Dietary intake of total polyphenol and polyphenol classes and the risk of colorectal cancer in the European Prospective Investigation into Cancer and Nutrition (EPIC) cohort.
European Journal of Epidemiology 2017 ; 33: 1063-1075.
Zamora-Ros R, Cayssials V, Jenab M, Rothwell JA, Fedirko V, Aleksandrova K, Tjønneland A, Kyrø C, Overvad K, Boutron-Ruault MC, Carbonnel F, Mahamat-Saleh Y, Kaaks R, Kühn T, Boeing H, Trichopoulou A, Valanou E, Vasilopoulou E, Masala G, Pala V, Panico S, Tumino R, Ricceri F, Weiderpass E, Lukic M, Lasheras C, Agudo A, Sánchez MJ, Amiano P, Navarro C, Ardanaz E, Sonestedt E, Ohlsson B, Nilsson LM, Rutegård M, Bueno-de-Mesquita B, Peeters PH, Khaw KT, Wareham NJ, Freisling H, Romieu I, Cross AJ, Vineis P, Scalbert A
PubMed ID : 29761424
PMCID : 0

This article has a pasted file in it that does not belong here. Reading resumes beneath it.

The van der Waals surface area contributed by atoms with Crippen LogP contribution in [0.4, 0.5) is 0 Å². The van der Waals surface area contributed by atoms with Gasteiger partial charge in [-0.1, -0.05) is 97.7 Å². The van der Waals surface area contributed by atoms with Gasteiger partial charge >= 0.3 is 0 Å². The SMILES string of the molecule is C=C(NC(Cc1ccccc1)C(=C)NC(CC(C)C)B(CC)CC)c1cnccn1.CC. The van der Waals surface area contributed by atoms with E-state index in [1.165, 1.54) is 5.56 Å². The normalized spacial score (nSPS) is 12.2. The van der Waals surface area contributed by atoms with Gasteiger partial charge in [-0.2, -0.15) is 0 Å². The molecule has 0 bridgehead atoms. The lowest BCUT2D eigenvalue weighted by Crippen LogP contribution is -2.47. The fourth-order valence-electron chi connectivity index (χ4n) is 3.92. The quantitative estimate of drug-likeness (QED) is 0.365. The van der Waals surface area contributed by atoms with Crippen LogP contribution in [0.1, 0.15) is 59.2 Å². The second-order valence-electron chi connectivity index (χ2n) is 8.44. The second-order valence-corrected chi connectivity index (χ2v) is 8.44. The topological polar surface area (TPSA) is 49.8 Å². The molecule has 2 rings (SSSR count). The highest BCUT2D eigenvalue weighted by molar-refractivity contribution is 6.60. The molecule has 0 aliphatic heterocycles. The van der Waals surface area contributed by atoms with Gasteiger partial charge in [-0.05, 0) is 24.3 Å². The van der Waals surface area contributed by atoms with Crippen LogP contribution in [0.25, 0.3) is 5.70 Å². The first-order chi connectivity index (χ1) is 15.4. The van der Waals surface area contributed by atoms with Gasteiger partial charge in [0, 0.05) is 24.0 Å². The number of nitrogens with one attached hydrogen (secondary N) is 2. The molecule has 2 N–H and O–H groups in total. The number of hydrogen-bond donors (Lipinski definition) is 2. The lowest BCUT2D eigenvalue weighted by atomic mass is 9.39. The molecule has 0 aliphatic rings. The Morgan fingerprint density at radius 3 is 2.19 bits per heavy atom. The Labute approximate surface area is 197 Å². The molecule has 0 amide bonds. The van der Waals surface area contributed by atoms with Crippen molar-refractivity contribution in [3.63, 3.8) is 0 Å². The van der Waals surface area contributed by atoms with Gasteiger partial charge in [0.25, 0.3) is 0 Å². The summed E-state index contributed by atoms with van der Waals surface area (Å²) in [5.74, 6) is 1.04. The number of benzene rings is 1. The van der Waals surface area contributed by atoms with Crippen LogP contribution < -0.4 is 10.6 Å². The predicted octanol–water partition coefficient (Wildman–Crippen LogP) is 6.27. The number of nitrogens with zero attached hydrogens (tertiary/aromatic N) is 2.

Polyphenols may play a chemopreventive role in colorectal cancer (CRC); however, epidemiological evidence supporting a role for intake of individual polyphenol classes, other than flavonoids is insufficient. We evaluated the association between dietary intakes of total and individual classes and subclasses of polyphenols and CRC risk and its main subsites, colon and rectum, within the European Prospective Investigation into Cancer and Nutrition (EPIC) study. The cohort included 476,160 men and women from 10 European countries. During a mean follow-up of 14 years, there were 5991 incident CRC cases, of which 3897 were in the colon and 2094 were in the rectum. Polyphenol intake was estimated using validated centre/country specific dietary questionnaires and the Phenol-Explorer database. In multivariable-adjusted Cox regression models, a doubling in total dietary polyphenol intake was not associated with CRC risk in women (HR = 1.06, 95% CI 0.99-1.14) or in men (HR = 0.97, 95% CI 0.90-1.05), respectively. Phenolic acid intake, highly correlated with coffee consumption, was inversely associated with colon cancer in men (HR = 0.91, 95% CI 0.85-0.97) and positively associated with rectal cancer in women (HR = 1.10, 95% CI 1.02-1.19); although associations did not exceed the Bonferroni threshold for significance. Intake of other polyphenol classes was not related to colorectal, colon or rectal cancer risks. Our study suggests a possible inverse association between phenolic acid intake and colon cancer risk in men and positive with rectal cancer risk in women.